President Barack Obama limited the compensation of top executives at firms receiving extraordinary assistance from the US to $500,000. That means Bank of America, Citigroup, AIG and a few other firms. These firms could still give additional compensation in stock.
There's bound to be some caterwauling. Some people will say that these firms may lose talent to other firms which can pay higher.
I know that $500,000 really isn't much to live on. But these folks got the United States (directly) and the entire world (less directly) into quite a big mess, not to mention losing a lot of money for shareholders. There have to be consequences. A blogger on MSN Money contends that Wall Street is out of touch with the real world, and that we cannot afford their lavish practices to continue.
That brings me to another topic. The religiously-affiliated nonprofit hospital I last worked gave its CEO a total compensation of about $1 million in 2006 and $1.8m in 2007. On their IRS Form 990, their net patient revenue was about $1.9 billion in 2007; this is the revenue they generated serving patients.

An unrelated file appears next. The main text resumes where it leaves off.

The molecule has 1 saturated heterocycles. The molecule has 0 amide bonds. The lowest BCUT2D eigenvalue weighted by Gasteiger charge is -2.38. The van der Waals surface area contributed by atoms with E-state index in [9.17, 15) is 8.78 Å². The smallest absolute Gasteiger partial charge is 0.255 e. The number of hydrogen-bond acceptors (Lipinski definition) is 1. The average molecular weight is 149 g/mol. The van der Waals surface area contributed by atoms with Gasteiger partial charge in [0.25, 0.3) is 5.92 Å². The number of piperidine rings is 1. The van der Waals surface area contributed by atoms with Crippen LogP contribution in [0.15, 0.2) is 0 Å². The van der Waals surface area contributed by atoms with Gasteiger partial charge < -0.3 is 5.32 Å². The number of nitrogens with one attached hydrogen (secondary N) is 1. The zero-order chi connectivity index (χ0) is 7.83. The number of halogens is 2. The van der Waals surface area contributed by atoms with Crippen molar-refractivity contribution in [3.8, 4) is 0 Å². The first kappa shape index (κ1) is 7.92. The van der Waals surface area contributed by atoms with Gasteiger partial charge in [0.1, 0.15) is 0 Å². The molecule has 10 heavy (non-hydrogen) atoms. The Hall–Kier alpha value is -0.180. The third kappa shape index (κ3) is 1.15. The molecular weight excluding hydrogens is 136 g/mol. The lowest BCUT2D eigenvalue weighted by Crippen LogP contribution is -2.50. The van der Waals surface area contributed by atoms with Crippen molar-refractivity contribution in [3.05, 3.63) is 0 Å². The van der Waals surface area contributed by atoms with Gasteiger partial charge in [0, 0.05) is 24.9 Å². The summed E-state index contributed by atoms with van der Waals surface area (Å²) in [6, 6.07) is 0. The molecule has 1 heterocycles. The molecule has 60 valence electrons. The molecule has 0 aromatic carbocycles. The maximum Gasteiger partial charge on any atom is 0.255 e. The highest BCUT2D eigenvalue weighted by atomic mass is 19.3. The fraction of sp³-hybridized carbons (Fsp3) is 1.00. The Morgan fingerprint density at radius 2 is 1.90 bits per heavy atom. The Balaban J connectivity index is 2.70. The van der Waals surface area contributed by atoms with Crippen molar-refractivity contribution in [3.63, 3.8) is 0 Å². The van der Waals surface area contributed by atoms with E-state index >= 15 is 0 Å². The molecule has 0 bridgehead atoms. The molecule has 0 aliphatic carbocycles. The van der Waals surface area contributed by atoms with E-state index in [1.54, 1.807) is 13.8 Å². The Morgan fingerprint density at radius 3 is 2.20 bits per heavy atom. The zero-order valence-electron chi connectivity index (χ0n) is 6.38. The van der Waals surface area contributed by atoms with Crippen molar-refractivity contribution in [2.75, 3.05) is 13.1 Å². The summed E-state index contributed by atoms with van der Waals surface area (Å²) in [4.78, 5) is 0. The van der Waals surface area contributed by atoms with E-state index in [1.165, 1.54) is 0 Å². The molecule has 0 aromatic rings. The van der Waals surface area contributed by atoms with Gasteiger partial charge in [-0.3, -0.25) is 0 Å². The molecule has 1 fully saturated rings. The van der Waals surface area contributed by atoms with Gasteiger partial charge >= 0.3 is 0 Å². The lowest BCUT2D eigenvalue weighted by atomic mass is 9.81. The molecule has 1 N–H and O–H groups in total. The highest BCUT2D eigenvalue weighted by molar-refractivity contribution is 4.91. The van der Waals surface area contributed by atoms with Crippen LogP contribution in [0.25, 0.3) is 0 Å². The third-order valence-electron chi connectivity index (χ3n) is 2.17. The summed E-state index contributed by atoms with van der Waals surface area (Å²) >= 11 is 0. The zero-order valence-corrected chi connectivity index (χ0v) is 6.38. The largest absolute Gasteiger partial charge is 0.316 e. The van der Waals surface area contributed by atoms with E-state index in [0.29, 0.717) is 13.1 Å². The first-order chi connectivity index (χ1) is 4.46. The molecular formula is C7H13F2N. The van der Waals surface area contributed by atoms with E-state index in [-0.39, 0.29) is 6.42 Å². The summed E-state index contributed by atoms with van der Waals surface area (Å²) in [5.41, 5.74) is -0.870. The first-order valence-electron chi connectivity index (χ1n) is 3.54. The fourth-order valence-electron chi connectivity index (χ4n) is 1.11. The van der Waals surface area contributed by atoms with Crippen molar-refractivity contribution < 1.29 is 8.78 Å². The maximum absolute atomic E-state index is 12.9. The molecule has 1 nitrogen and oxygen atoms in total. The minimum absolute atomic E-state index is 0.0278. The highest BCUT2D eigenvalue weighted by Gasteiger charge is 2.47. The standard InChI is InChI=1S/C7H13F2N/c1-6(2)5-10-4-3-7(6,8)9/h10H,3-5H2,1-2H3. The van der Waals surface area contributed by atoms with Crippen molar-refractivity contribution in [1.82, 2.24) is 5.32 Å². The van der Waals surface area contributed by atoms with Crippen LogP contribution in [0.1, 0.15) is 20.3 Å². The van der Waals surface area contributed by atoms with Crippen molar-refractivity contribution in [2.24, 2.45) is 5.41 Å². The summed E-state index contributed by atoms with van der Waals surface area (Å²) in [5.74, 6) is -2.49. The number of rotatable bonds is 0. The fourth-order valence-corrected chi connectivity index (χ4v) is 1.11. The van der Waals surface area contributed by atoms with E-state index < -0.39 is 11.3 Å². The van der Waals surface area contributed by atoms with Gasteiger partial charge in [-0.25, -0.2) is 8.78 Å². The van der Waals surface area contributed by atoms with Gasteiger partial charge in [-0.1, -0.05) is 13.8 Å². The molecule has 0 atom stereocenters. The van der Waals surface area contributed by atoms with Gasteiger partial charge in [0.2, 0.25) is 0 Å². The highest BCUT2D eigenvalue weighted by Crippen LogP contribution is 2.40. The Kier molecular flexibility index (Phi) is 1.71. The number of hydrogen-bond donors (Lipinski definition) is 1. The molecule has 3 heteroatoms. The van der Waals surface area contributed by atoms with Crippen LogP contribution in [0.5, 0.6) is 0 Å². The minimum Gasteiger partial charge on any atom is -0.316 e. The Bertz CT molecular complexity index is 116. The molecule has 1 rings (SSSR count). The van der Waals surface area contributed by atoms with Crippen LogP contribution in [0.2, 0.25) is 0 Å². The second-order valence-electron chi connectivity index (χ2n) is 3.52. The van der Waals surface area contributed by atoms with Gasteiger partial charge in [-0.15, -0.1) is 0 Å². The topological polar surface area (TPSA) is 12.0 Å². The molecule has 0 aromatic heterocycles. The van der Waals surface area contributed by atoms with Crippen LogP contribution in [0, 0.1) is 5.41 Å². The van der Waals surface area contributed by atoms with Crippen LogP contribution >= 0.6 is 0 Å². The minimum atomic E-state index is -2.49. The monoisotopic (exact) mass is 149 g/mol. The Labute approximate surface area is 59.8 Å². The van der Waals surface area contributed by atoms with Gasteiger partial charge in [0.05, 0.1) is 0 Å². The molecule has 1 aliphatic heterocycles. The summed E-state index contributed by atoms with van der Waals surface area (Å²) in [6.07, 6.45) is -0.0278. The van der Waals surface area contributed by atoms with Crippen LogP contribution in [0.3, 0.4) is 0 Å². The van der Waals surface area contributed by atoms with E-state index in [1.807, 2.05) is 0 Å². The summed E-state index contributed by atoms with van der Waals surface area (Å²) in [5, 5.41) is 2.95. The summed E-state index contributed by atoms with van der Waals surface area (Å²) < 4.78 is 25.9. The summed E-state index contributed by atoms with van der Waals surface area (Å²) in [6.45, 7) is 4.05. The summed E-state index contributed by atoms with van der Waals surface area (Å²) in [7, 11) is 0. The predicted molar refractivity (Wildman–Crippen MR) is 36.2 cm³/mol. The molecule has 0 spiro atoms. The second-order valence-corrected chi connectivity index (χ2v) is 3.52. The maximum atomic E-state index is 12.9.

Running a nonprofit hospital is good work and deserves to be compensated well. They certainly delivered better benefits to society than Citigroup. The question is, does it deserve to be compensated that well? The President of the United States makes about $400,000 - and he runs the entire country. $400,000 seems reasonable to me. $1.8 million does not.
I've heard that corporate salaries in other Western countries are significantly lower than the US, where compensation is really outsized. It's not impossible that we'll see salaries at the top coming down. I would be happy. If I were running a nonprofit with $2 billion of revenues, I would be glad to take $400,000 or so.